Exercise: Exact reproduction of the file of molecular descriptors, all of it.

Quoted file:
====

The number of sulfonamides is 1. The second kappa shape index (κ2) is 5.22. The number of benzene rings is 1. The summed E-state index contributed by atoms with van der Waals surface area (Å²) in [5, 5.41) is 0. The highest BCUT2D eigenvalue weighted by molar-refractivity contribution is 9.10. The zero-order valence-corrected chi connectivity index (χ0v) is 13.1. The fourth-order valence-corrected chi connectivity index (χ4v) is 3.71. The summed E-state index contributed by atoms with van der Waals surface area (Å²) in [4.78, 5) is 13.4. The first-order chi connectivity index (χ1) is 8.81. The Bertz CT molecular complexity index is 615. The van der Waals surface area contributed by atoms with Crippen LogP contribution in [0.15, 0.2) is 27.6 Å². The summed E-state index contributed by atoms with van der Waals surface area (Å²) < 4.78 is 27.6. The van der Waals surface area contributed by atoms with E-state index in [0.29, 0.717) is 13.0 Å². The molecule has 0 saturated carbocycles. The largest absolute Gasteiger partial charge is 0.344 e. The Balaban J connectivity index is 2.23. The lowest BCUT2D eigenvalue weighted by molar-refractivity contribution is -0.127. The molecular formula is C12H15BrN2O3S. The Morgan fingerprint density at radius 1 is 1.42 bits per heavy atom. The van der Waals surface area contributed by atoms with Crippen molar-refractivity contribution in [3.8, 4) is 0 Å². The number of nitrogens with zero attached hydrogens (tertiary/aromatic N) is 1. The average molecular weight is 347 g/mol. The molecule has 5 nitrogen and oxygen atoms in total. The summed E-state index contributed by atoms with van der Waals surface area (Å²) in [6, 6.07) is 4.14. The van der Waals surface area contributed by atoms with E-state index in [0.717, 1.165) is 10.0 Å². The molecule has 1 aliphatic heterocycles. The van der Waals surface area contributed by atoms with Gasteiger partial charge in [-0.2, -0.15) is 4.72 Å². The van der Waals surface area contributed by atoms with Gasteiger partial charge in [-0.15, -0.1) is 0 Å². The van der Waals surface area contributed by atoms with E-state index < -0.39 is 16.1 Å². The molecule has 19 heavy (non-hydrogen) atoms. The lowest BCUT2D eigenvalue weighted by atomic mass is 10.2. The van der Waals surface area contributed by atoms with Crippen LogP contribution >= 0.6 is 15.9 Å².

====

The number of sulfonamides is 1. The second kappa shape index (κ2) is 5.22. The number of benzene rings is 1. The summed E-state index contributed by atoms with van der Waals surface area (Å²) in [5, 5.41) is 0. The highest BCUT2D eigenvalue weighted by molar-refractivity contribution is 9.10. The zero-order valence-corrected chi connectivity index (χ0v) is 13.1. The fourth-order valence-corrected chi connectivity index (χ4v) is 3.71. The summed E-state index contributed by atoms with van der Waals surface area (Å²) in [4.78, 5) is 13.4. The first-order chi connectivity index (χ1) is 8.81. The Bertz CT molecular complexity index is 615. The van der Waals surface area contributed by atoms with Crippen LogP contribution in [0.15, 0.2) is 27.6 Å². The summed E-state index contributed by atoms with van der Waals surface area (Å²) < 4.78 is 27.6. The van der Waals surface area contributed by atoms with E-state index in [0.29, 0.717) is 13.0 Å². The molecule has 0 saturated carbocycles. The largest absolute Gasteiger partial charge is 0.344 e. The Balaban J connectivity index is 2.23. The lowest BCUT2D eigenvalue weighted by molar-refractivity contribution is -0.127. The molecular formula is C12H15BrN2O3S. The Morgan fingerprint density at radius 1 is 1.42 bits per heavy atom. The van der Waals surface area contributed by atoms with Crippen molar-refractivity contribution in [3.8, 4) is 0 Å². The number of nitrogens with zero attached hydrogens (tertiary/aromatic N) is 1. The average molecular weight is 347 g/mol. The molecule has 5 nitrogen and oxygen atoms in total. The summed E-state index contributed by atoms with van der Waals surface area (Å²) in [6, 6.07) is 4.14. The van der Waals surface area contributed by atoms with E-state index in [0.717, 1.165) is 10.0 Å². The molecule has 1 aliphatic heterocycles. The van der Waals surface area contributed by atoms with Gasteiger partial charge in [-0.2, -0.15) is 4.72 Å². The van der Waals surface area contributed by atoms with Gasteiger partial charge in [-0.15, -0.1) is 0 Å². The van der Waals surface area contributed by atoms with E-state index < -0.39 is 16.1 Å². The molecule has 19 heavy (non-hydrogen) atoms. The lowest BCUT2D eigenvalue weighted by atomic mass is 10.2. The van der Waals surface area contributed by atoms with Crippen LogP contribution >= 0.6 is 15.9 Å².